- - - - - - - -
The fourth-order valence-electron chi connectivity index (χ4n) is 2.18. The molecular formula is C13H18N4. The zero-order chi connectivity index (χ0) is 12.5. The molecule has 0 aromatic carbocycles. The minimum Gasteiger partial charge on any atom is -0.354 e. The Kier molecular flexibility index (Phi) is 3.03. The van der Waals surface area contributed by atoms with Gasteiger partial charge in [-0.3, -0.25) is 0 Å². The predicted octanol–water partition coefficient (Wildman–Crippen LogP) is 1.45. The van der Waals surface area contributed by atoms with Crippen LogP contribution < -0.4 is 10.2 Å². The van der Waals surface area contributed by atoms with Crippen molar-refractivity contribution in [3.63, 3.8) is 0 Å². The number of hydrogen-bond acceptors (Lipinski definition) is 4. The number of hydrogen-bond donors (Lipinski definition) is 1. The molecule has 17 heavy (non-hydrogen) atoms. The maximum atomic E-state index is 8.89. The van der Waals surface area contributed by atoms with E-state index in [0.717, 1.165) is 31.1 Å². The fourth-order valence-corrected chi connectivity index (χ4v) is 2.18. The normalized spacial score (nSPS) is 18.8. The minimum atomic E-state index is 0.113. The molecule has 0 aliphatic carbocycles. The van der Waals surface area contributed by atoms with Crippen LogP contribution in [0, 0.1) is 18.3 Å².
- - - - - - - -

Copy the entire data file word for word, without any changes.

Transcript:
The fourth-order valence-electron chi connectivity index (χ4n) is 2.18. The molecular formula is C13H18N4. The zero-order chi connectivity index (χ0) is 12.5. The molecule has 0 aromatic carbocycles. The minimum Gasteiger partial charge on any atom is -0.354 e. The Kier molecular flexibility index (Phi) is 3.03. The van der Waals surface area contributed by atoms with Gasteiger partial charge in [-0.3, -0.25) is 0 Å². The predicted octanol–water partition coefficient (Wildman–Crippen LogP) is 1.45. The van der Waals surface area contributed by atoms with Crippen LogP contribution < -0.4 is 10.2 Å². The van der Waals surface area contributed by atoms with Crippen molar-refractivity contribution in [3.63, 3.8) is 0 Å². The number of hydrogen-bond acceptors (Lipinski definition) is 4. The number of hydrogen-bond donors (Lipinski definition) is 1. The molecule has 17 heavy (non-hydrogen) atoms. The maximum atomic E-state index is 8.89. The van der Waals surface area contributed by atoms with E-state index in [0.717, 1.165) is 31.1 Å². The fourth-order valence-corrected chi connectivity index (χ4v) is 2.18. The normalized spacial score (nSPS) is 18.8. The minimum atomic E-state index is 0.113. The molecule has 0 aliphatic carbocycles. The van der Waals surface area contributed by atoms with Crippen LogP contribution in [0, 0.1) is 18.3 Å².